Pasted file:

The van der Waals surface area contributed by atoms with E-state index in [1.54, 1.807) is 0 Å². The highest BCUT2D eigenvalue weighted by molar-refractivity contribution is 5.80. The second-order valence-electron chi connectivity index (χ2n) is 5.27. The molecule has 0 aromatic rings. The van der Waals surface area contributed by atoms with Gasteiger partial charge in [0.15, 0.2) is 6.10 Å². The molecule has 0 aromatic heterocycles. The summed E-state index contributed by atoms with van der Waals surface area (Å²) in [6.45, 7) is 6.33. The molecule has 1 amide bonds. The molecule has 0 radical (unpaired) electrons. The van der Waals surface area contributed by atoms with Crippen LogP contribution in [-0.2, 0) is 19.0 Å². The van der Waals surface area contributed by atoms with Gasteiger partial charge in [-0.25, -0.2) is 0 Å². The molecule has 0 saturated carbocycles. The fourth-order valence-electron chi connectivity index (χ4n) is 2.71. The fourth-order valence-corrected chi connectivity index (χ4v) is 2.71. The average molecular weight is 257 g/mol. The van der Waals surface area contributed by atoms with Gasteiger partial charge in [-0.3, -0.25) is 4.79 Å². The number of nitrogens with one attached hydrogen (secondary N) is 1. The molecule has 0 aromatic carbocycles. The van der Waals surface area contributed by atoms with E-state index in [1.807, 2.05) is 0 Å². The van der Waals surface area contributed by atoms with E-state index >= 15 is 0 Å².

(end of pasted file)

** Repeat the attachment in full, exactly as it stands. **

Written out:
The van der Waals surface area contributed by atoms with E-state index in [1.54, 1.807) is 0 Å². The highest BCUT2D eigenvalue weighted by molar-refractivity contribution is 5.80. The second-order valence-electron chi connectivity index (χ2n) is 5.27. The molecule has 0 aromatic rings. The van der Waals surface area contributed by atoms with Gasteiger partial charge in [0.15, 0.2) is 6.10 Å². The molecule has 0 aromatic heterocycles. The summed E-state index contributed by atoms with van der Waals surface area (Å²) in [6.45, 7) is 6.33. The molecule has 1 amide bonds. The molecule has 0 radical (unpaired) electrons. The van der Waals surface area contributed by atoms with Crippen LogP contribution in [-0.2, 0) is 19.0 Å². The van der Waals surface area contributed by atoms with Gasteiger partial charge in [-0.25, -0.2) is 0 Å². The molecule has 0 saturated carbocycles. The fourth-order valence-electron chi connectivity index (χ4n) is 2.71. The fourth-order valence-corrected chi connectivity index (χ4v) is 2.71. The average molecular weight is 257 g/mol. The van der Waals surface area contributed by atoms with Gasteiger partial charge in [-0.3, -0.25) is 4.79 Å². The number of nitrogens with one attached hydrogen (secondary N) is 1. The molecule has 0 aromatic carbocycles. The van der Waals surface area contributed by atoms with E-state index in [1.807, 2.05) is 0 Å². The van der Waals surface area contributed by atoms with E-state index >= 15 is 0 Å².